Who wins this hand? Unique flush.?

Okay, Texas Hold'em

Two players in the game

Player A:


Player B:




I'm aware that the strongest Flush wins, but when the strongest card is shared, who wins? Player A's 6 card Flush with the second highest flush card? OR Player B with the Flush plus two Aces? Both share an Ace high Flush.

7 Answers

  • 2 months ago

    No doubt k6       

  • Anonymous
    3 months ago

    A flush is 5 cards.  If the highest card in both flushes is the same, the 2nd highest card is the tiebreaker, and so on down the line.  A flush of A J 10 9 3 beats one of A J 10 9 2.

    It is not possible to have a flush and a pair.  The flush requires all 5 cards of the same suit, and ofc there is only one of each number per suit.  

  • Anonymous
    8 months ago

    LOL people keep asking this?

    In Texas Hold 'em, as in most variants of poker, ALL hands consist of FIVE CARDS.  Each player makes the best hand they can using 5 of the seven cards available to them.

    A flush is 5 cards.  All 5 cards are needed for the flush.  The highest card determines the winner, however if the highest card is the same (both aces, both Kings, whatever) then the second highest card determines the winner.  If the second highest card is also the same, then the third highest, and so on.  Only if all 5 cards of both flushes are the same denomination can the hands be tied.  This is quite rare, as it requires all 5 cards of the flush to be on the board, and neither player can have a card of that suit in their hand (unless their best hold card of that suit is lower than all 5 cards on the board).  All cards to a flush are ranked - there is no way two hole cards can contribute equally to a flush.

    If a heart is needed to complete a flush, there is NO WAY two players can have an equal flush, since they can't possibly both have the same heart.

    Straights are different.  If the board has 4 to a straight, there are 4 (or 8) cards in the deck that can complete that straight, and suits don't matter in a straight (unless it's a straight flush of course).  If a 10 is needed for a straight, up to 4 players could have that straight, since there are 4 10's in the deck, and suits don't matter.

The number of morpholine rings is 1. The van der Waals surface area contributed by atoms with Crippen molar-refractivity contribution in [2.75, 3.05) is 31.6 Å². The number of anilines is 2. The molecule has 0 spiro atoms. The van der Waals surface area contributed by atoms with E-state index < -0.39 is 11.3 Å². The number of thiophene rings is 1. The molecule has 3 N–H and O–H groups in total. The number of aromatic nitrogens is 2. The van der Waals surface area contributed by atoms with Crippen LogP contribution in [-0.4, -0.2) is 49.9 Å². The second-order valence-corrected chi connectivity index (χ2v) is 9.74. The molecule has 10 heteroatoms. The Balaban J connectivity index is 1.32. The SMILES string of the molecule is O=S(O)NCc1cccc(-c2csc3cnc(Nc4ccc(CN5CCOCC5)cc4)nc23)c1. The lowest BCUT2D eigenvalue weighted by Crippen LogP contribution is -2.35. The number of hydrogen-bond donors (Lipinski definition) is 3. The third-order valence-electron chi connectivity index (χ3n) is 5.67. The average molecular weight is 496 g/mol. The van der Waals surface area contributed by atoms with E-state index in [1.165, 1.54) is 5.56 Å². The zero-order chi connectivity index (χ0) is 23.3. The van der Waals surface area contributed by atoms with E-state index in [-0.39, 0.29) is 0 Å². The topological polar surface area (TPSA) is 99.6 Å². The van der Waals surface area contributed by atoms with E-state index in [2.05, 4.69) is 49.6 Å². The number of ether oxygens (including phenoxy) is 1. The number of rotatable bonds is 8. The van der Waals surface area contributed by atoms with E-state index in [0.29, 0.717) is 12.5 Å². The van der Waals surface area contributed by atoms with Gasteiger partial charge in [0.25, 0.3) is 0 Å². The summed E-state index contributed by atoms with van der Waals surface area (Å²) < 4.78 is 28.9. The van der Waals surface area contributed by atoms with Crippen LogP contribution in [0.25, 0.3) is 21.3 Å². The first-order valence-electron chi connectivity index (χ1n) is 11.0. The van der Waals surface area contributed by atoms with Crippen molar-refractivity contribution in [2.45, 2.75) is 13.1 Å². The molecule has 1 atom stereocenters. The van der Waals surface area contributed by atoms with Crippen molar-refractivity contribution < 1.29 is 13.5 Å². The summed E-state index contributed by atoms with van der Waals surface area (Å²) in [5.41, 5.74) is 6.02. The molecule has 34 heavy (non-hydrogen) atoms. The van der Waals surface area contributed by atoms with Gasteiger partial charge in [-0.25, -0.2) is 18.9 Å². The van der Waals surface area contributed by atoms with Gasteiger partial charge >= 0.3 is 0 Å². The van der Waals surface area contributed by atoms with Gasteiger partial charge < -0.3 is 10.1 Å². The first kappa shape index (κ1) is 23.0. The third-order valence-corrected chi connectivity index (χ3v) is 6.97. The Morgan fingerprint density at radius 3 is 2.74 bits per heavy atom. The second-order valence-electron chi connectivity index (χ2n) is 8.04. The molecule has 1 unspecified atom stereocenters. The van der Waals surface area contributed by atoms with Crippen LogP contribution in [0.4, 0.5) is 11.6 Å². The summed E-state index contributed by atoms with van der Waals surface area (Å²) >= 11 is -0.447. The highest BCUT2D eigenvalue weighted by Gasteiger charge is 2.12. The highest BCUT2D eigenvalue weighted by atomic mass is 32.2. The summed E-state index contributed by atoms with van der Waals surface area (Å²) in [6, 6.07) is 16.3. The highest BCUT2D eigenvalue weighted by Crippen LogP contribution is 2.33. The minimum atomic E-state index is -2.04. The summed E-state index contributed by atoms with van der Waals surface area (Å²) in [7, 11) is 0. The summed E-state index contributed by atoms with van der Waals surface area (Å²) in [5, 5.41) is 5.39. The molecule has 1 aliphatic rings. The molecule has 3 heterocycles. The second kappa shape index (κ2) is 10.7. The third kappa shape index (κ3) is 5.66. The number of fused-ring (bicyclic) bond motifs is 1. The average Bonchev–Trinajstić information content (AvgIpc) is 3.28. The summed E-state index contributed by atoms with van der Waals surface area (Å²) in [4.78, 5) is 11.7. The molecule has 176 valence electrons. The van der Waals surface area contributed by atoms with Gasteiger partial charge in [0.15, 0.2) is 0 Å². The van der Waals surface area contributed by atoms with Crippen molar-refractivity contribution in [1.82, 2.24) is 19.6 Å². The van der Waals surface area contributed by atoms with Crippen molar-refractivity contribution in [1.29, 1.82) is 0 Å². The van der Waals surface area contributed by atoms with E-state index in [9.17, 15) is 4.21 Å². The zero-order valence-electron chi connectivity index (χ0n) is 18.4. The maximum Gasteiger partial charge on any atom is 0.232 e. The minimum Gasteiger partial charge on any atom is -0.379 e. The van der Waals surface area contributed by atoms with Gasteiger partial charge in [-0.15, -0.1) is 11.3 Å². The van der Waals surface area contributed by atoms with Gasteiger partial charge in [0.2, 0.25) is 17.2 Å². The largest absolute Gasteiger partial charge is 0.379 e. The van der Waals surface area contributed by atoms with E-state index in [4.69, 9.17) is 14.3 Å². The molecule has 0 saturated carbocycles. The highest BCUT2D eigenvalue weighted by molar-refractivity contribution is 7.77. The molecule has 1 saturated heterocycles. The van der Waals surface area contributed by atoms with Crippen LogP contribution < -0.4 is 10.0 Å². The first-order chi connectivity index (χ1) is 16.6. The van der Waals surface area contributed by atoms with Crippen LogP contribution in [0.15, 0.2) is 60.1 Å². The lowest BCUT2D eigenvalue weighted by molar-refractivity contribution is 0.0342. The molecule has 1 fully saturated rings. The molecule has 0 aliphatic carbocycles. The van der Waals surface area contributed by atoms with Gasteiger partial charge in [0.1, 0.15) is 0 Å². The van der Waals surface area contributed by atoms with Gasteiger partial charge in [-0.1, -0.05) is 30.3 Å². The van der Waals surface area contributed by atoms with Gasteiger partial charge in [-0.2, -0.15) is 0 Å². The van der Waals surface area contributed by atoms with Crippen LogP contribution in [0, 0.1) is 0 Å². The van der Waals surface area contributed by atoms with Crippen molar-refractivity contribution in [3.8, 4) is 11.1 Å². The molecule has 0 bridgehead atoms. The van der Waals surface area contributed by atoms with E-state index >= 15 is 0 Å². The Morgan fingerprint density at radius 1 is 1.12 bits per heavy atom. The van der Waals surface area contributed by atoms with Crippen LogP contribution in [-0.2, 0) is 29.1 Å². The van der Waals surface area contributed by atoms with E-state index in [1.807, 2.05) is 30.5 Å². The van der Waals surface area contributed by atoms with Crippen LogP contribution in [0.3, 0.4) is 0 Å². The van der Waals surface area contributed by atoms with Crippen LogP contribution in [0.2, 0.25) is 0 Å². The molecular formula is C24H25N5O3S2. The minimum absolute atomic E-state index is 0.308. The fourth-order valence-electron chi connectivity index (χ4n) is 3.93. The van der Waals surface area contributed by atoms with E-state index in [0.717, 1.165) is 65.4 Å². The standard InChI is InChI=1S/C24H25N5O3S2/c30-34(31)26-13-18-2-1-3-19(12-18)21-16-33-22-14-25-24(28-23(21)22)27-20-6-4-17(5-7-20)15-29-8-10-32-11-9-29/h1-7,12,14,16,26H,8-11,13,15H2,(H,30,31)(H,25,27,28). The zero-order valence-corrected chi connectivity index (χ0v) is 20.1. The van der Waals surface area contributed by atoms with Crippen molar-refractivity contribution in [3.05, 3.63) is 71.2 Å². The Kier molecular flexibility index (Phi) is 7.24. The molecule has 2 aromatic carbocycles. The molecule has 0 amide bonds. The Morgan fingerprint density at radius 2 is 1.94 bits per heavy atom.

But all hands are 5 cards, and the denominations of all 5 cards have a potential to make a difference.  The only time a card doesn't matter is if it's not one of your best 5 cards.

  • 8 months ago

    It's always based on best 5 cards of each player. In this case, both have a flush, so you go to the highest ranked card in the flush. In this case, that is also a tie with A, so you go to the next highest card in each flush. Here it becomes K vs. Q, so the one with the K wins.

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  • 9 months ago

    The evaluation of the hands are as such...

    Player A) Flush, A-K-Q-10-8 in Hearts

    Player B) Flush, A-Q-10-8-4 in Hearts

    The highest card is an Ace in both hands (being a community card).  Since all 5 cards are used in crafting the Flush, there's no cards available as kickers.

    THEREFORE, this remains a tie & a SPLIT POT must be declared.

    If you MUST nitpick the evaluations (going beyond what most casinos & tournament directors would declare), it would fall to the next highest card in their hands...  which would give Player A the advantage (& the pot) with their King vs Player B's Queen.

  • 9 months ago

    Keep in mind that in Texas Hold 'em (and other poker games) you use the available cards to make the best 5 card hand. There is no such thing as a 6 card flush because each player uses ONLY the 5 cards that make the best possible hand.

    So player A's extra heart doesn't matter, they have a 5 card flush using the 5 highest hearts. Likewise player B's Ace doesn't help them because its not part of their 5 card flush.

    When 2 or more players have a flush the tiebreaker is the highest card, If that's also tied the next tie breaker is the 2nd highest card, and you continue down to the 5th card if necessary. If all 5 cards were tied (which could only happen if the board has a flush) then its a split pot.

    In this case Player A would win.

    Player A has a flush with A,K,Q,10,8

    Player B has a flush with A,Q.10,8,4

    The first tiebreaker is high card - which is shared since they both have the Ace from the community cards.

    The 2nd tiebreaker is the 2nd highest card: Player A has a king and player B is using the Queen from the community cards, king obviously beats queen, so Player A wins the hand and there's no need for any additional tiebreaker comparisons.

    What you'll find is that with Texas hold 'em the player with the highest card in their hand (as part of the flush) will end up winning the hand. Even if the board has a flush (all 5 community cards are the same suit) a player can win if they have a card of the matching suit that is at least higher than the lowest card on the board.

  • Rick B
    Lv 7
    9 months ago

    If the top card is a tie, you look at the next highest card.  The player with the King wins.

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